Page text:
Jude is Doing Better

I know that I have been quiet the past few days but I am now confident enough to write that Jude is getting better— slowly— she is gradually gaining strength. She is sitting in a chair right now. Hooray! I watch her sitting there writing out thank you notes to you all and I know that I love her and that I need her. Her illness has left me with the strange sensation that a part of my self is missing.

Very strange. Very empty.

In terms of elderhood, this episode has been very minor very brief look at the possibility of living life alone. It has also heightened our shared sense of gratitude. Neither of us know how much time we have left or how much time our children have left to live. This terrible uncertainty is currently pushing us toward using this awareness– as painful as it has been— as a prod to living with more gratitude and appreciation. If we succeed in this, even in a small way, then Jude’s illness and gradual recovery could lead us toward that most precious of human attributes—– meaning.

Article written by

Bill is a visionary leader in the online Changing Aging movement and a world-renowned authority on geriatric medicine and eldercare. Bill is founder of two movements to reshape long-term care globally – The Eden Alternative and Green House Project.

24 Responses

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  1. Jo
    Jo at | | Reply

    Sounds like you both are recovering. Its always such a complex situation when one of two very close people is ill. A good reminder of how interwoven everything really is…how one person’s experiences affect another! How the little things really are the big things…companionship being one of the simplest yet truest comforts! You are a great team. I’m thankful Jude is healing! Blessings to you both!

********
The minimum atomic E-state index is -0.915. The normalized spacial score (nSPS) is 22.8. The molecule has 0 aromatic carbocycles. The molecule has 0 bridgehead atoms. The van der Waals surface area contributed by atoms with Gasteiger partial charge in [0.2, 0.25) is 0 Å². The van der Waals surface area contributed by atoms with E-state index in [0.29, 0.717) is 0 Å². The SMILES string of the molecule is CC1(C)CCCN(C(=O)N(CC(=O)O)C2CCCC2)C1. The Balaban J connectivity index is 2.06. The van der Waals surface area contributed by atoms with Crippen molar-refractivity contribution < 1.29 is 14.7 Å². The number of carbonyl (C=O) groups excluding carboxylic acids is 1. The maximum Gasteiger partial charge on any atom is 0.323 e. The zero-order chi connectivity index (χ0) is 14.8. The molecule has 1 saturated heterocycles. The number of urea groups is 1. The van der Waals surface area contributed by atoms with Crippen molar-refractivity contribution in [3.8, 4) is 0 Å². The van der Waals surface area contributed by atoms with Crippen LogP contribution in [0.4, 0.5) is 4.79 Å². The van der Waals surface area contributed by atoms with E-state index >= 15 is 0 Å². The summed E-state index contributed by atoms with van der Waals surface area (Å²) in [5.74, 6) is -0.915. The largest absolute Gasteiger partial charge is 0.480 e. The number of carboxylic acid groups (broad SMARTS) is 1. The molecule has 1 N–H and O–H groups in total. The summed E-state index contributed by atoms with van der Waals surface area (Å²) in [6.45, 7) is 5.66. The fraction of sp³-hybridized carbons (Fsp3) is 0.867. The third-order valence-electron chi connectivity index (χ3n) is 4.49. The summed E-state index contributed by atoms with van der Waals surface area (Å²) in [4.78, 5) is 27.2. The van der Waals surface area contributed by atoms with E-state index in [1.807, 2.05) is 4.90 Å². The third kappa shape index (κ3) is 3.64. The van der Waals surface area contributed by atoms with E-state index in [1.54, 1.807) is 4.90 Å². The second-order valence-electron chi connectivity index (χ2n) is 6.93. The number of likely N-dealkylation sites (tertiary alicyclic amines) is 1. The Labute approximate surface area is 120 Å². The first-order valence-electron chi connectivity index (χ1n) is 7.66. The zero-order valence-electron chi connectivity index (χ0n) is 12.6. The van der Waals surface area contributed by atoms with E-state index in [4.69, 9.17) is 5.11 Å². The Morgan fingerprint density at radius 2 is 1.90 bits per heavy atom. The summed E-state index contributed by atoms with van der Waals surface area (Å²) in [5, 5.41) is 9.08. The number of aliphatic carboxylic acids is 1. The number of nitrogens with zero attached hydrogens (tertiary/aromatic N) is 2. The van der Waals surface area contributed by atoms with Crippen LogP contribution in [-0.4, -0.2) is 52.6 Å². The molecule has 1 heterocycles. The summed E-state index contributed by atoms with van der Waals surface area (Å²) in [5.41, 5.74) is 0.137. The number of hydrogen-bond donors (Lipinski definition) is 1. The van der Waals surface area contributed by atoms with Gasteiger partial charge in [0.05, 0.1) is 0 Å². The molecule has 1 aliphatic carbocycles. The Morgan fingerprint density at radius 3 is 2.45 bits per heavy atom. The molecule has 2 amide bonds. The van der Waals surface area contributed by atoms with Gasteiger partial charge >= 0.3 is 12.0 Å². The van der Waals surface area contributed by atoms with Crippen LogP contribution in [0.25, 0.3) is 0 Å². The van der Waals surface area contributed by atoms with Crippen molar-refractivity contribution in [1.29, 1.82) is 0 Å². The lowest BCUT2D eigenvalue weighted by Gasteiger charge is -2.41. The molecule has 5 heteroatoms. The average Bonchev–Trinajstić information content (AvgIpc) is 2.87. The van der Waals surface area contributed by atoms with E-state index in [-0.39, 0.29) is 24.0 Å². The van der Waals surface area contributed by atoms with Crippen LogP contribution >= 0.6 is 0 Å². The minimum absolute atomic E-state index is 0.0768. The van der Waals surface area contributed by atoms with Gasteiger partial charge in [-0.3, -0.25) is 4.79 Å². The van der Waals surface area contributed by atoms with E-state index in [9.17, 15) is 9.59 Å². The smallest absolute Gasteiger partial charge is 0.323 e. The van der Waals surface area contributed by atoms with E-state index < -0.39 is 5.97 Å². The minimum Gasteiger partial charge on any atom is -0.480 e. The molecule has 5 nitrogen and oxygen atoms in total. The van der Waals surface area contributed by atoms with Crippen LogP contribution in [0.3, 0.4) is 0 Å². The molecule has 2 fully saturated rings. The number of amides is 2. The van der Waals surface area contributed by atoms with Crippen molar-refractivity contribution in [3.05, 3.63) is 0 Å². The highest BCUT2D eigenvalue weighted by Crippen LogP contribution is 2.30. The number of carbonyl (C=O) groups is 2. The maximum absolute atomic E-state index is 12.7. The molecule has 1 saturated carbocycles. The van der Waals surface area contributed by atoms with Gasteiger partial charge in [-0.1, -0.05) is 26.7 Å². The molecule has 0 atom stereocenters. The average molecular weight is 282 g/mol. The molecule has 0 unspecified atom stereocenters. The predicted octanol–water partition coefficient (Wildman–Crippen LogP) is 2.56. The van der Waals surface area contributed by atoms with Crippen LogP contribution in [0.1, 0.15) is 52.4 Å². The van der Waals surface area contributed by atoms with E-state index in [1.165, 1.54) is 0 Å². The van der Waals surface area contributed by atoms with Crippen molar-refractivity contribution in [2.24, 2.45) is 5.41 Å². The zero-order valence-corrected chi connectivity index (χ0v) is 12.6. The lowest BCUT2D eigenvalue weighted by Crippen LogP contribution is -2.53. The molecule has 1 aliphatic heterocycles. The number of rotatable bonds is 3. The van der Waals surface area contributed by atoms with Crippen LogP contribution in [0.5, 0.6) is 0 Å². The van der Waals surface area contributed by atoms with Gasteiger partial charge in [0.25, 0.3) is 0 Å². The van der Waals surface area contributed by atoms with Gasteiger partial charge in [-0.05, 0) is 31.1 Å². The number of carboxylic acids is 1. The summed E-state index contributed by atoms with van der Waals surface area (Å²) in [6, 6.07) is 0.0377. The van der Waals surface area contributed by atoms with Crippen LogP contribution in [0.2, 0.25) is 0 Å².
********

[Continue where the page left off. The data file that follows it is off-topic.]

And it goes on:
2. Elaine Cheedle
    Elaine Cheedle at | | Reply

    Because of you and the GHP, I have made real efforts to have meaningful conversations with the elders that live nearby where I volunteer. One, with whom my 6-year old daughter had formed a bond, passed away this week. I know our weekly visits meant a lot to her, as she had had a stroke and always sat (or was placed) by herself near the fireplace. We didn’t even know she could talk until we ventured over and struck up a conversation about a year ago. I have pictures of my small daughter holding her hands and staring her in the eyes. Mortality, and the search for meaning at every turn. Thank you for your inspiration.

  3. Anne Meron
    Anne Meron at | | Reply

    Thank you for your beautiful reminder to live from a place of gratitude for every second we are blessed to have the opportunity to live this life on this planet

  4. Ken Blair
    Ken Blair at | | Reply

    Bill, please pass on my best wishes to Jude. I remember fondly the time we spent together, including the mazes at the farm

  5. Helene
    Helene at | | Reply

    I am so happy to hear good news. I trust she will continue to improve and get back her strength, having you around will help. Gratitude and appreciation, bring it on!

  6. Bev Laubert
    Bev Laubert at | | Reply

    And I imagine the opportunity you have had to nurture Jude has been meaningful to you – much like nurturing helps elders thrive.

  7. Meredith Ann Rutter
    Meredith Ann Rutter at | | Reply

    We can’t be reminded of our fortunes often enough. Great post, Bill. Thank you, and love to you and Jude. I’m glad I didn’t send a card–tell her I did that on purpose so she wouldn’t feel obligated to send a thank-you note….

  8. Lynne Taetzsch
    Lynne Taetzsch at | | Reply

    Until something happens to us or someone we love, it’s hard to really believe we are mortal. Since my husband died over a year ago, I am aware of my mortality every day. It does make me see life differently. I’m still figuring it out.

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